Studies of the cosmic microwave background (CMB) radiation have driven the current era of precision cosmology. The tightest cosmological constraints to date have been derived from the primary CMB anisotropies, which predominantly probe the universe in its infancy. However, CMB experiments have recently entered a new regime in which constraints derived from the secondary anisotropies -- sourced by effects between our vantage point and the surface of last scattering -- substantially improve upon those derived from the primary anisotropies alone. Moreover, the secondary anisotropies contain valuable astrophysical information about the distribution and thermodynamic properties of baryons and dark matter at late times. I will describe new approaches to extract information from these signals, highlighting recent results related to the thermal (tSZ) and kinematic Sunyaev-Zel'dovich (kSZ) effects, which refer to the Compton-scattering of CMB photons off ionized gas with high temperature or non-zero bulk momentum, respectively. In particular, I will show how the kSZ effect probes the abundance of ionized gas in and around modern-day galaxies, which I have used to resolve the long-standing "missing baryon problem". I will then discuss new methods for combining multi-frequency CMB data to extract these signals in the presence of large (and correlated) foregrounds, with additional applications to CMB polarization data. I will conclude with a look ahead to such measurements with the Simons Observatory (SO), focusing on methods to determine the optimal frequency coverage of the large-aperture SO telescope for secondary anisotropy science, including CMB lensing.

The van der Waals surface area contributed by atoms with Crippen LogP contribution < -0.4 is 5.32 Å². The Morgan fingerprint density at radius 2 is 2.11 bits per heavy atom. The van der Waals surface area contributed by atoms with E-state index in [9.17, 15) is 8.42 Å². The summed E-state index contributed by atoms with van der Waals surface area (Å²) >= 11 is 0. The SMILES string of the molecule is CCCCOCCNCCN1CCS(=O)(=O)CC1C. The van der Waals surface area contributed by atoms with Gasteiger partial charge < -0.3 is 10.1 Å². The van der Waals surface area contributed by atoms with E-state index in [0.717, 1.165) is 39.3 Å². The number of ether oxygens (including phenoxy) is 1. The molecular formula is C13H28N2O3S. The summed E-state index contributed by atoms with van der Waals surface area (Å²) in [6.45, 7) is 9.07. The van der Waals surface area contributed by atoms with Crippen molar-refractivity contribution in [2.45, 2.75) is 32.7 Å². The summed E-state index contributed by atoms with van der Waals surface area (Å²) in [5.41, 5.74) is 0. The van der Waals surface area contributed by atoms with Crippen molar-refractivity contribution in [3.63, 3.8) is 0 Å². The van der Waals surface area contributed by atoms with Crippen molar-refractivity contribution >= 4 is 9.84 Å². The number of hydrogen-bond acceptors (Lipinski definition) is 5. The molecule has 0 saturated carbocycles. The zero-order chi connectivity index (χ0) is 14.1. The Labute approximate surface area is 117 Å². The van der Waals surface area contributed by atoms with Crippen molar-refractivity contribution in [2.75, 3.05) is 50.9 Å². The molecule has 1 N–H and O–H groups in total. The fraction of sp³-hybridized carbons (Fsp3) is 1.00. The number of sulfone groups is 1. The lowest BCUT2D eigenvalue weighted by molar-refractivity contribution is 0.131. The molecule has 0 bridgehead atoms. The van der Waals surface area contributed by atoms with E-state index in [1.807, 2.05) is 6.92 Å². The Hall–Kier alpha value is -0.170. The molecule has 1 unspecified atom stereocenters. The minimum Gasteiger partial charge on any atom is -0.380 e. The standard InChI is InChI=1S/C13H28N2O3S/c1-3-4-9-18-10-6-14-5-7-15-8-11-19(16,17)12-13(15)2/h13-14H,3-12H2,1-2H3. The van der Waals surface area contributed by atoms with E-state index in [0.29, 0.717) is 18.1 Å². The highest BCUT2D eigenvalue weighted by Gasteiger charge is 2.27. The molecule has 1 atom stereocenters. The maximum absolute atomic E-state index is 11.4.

New Information in Ancient Photons: Novel Approaches to CMB Foregrounds and Secondary Anisotropies
Colin Hill (IAS)
Thursday, January 25, 2018